At some point I must have given him my phone number or he collected it while he was bastardising my phone because when we got back to Lagos, I received a message from a strange number late one night on Whatsapp that started with
“Sweetheart Are You Sleeping?”
My mind raced, through all the logical permutations to find who was responsible for this intro. I didn’t answer the message and after 10 minutes the same number called me. It was Crook!
I wanted to collapse. I felt violated. I cant remember what I said but I know the next few days he kept messaging me or trying to call me, telling me
“I want us to be friends”
I ignored as much as I could and eventually told him to stop calling me. I told him I was going to school and wouldn’t come back till August (even though I was fully aware I would be home by May and resume by August). I told him they don’t allow phones my school and was shocked when he offered I smuggle one or find one to call him with. Crook kept rambling on and eventually I just started saying “hello, hello, hello” and cut the phone.
He called back! The guy was determined to toast me, after 3 more rounds of the “hello” treatment, he stopped calling.
I’m still trying to understand what I’m doing wrong because I’m really really straight!

Imagine An Africa

Imagine an Africa quite different from this one
Not in shape, size of form but more like the flip side of a coin
Imagine an Africa that’s not a winner of geographic lottery, 
one not described as rich in natural resources but also in homemade products,
Where we eat the fruits of our labour and not just of our imports
Where we are an aid giver not the regular receiver 
Imagine an Africa where woman are equals 
not ornaments men display at home 
Or tools for sexual satisfaction 
An Africa Where everyone is allowed to go to school 
And become who they choose without fear of perdition for not following the norm
But lest I stray too far
Imagine a simple Africa, 
Imagine an Africa with uninterrupted power supply,
Free health care and high quality education,
Not to mention jobs waiting for those who are ready and able
An Africa, Not beguiled by greed or power or strangled in conflicts and wars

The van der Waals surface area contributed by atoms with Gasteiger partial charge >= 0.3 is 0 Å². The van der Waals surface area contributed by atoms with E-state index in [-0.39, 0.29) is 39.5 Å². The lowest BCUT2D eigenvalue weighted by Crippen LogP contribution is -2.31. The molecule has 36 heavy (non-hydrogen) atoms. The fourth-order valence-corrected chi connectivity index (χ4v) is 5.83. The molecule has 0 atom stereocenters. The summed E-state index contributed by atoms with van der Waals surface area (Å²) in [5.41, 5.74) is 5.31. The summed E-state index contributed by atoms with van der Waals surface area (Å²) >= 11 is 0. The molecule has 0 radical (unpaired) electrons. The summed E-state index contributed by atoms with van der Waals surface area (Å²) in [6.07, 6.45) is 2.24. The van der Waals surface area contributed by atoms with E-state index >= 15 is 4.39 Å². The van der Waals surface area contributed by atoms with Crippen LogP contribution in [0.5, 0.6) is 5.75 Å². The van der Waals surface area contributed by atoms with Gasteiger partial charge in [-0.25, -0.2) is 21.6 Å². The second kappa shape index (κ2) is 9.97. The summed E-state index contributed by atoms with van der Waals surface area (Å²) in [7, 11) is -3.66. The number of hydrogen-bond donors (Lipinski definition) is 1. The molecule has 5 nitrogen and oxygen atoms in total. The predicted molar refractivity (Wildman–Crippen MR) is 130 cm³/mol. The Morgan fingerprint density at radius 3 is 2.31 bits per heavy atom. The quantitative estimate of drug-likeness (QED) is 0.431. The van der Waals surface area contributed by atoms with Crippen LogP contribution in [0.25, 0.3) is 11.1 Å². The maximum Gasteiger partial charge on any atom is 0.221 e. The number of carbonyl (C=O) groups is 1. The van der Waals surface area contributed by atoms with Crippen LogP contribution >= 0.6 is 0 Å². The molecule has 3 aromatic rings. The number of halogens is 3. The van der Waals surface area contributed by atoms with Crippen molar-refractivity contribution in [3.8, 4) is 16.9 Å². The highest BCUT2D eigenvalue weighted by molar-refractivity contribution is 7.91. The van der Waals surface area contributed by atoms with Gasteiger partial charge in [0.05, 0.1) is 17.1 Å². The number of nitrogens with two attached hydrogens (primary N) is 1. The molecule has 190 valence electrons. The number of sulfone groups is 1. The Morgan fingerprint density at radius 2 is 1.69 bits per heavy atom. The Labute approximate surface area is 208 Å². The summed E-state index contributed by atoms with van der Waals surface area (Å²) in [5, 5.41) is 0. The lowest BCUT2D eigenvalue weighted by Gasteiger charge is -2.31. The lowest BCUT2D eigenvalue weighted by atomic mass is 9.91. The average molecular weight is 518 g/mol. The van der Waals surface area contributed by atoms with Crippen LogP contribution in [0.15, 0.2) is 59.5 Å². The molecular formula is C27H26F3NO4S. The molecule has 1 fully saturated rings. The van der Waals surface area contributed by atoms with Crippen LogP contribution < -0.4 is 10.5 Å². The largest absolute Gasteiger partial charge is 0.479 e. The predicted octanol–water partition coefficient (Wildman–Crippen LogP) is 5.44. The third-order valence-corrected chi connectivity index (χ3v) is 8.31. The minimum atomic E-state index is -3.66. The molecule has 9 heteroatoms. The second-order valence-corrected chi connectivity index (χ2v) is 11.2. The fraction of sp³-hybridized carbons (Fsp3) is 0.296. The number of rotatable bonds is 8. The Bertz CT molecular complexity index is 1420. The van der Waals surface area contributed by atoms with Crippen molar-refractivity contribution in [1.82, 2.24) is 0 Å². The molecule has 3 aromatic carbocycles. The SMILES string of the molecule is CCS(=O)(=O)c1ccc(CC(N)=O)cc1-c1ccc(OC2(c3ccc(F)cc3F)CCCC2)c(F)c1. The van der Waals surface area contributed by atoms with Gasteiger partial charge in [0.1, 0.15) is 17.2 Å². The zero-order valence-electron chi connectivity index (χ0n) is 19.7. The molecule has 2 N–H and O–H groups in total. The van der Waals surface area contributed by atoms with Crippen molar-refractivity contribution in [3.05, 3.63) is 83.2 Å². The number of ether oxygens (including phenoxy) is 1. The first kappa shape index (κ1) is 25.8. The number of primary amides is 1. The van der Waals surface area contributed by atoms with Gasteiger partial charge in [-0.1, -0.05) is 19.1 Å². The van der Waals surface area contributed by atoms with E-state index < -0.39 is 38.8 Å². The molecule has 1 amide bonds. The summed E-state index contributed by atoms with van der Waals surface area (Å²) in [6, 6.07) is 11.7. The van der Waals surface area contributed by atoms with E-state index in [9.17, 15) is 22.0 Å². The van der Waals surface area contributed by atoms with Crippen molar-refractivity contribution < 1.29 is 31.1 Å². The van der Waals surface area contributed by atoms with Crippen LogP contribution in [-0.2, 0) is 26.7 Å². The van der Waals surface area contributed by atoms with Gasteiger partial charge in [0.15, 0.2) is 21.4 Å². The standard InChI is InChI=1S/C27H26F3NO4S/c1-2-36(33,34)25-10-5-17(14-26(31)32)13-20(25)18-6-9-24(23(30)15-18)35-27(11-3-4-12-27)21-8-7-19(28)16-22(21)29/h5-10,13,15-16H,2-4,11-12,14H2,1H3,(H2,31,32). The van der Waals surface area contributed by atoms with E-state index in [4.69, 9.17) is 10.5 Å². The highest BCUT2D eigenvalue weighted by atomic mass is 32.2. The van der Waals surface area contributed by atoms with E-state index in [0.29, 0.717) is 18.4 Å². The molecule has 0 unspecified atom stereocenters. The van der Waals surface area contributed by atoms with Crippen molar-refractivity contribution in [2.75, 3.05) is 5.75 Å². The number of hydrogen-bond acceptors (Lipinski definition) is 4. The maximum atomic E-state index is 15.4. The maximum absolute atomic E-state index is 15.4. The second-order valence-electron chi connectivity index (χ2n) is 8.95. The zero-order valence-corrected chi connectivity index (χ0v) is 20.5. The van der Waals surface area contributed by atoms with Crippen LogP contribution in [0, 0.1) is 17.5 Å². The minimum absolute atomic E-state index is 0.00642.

Imagine an Africa with an African dream
A dream for anyone and everyone born anywhere on this continent 
To be able to achieve any dream on this continent 
Because everything they need is right here, ready an available
A dream so storng that Africans all over the world identify 
That this is the greatest continent in the world.
So just for a minute 
Imagine, a New Africa. 

If You Like, why not hit the like button or leave a comment?

You could also follow me on Twitterand Instagram

In Africa 

In Africa, there are the most uneducated children in the world. But these children have the most daring dreams and ambitions in the world. 
Africa is the most conducive environment for businesses to thrive, but it doesn’t stop us from building some of the most unique and dynamic startups. 
In Africa, many of our political leaders are some of the most inept, corrupt and thoroughly incapable in the world. But we are gradually awakening and demanding a higher standard from them.
In Africa, people kill their families to make a few bucks, but people also take strangers in and shower them with as much love as they would give their own children. 
In Africa, we are regularly confronted with one form of armageddon or the other, in fact some may say we live in unliveable conditions. But we survive and we are still here, we call it the black man blood. 
In Africa there are the most dependent countries in the world. States GDP’s are literally made up of Foriegn Aid. But in Africa, you will meet some of the most independent people in the world, people that have learnt to survive without their governments help. Just ask an an average African man what welfare is. He has no idea!
In Africa there is a paradox of two worlds. The African people are black and proud but sometimes black and sad. Sometimes we wish we were born in other continents. But then we decide we wouldn’t have had it anyother way. 
To us Africa isn’t just a country continet. It’s not a statistic. It’s not a colour and neither is it the dark continent. To some of us, Africa is home. No matter where we are, we always miss it. Sure, we wish it was a lot better, we hope a generation will rise up and restore its lost glory. But we are still African and Proud!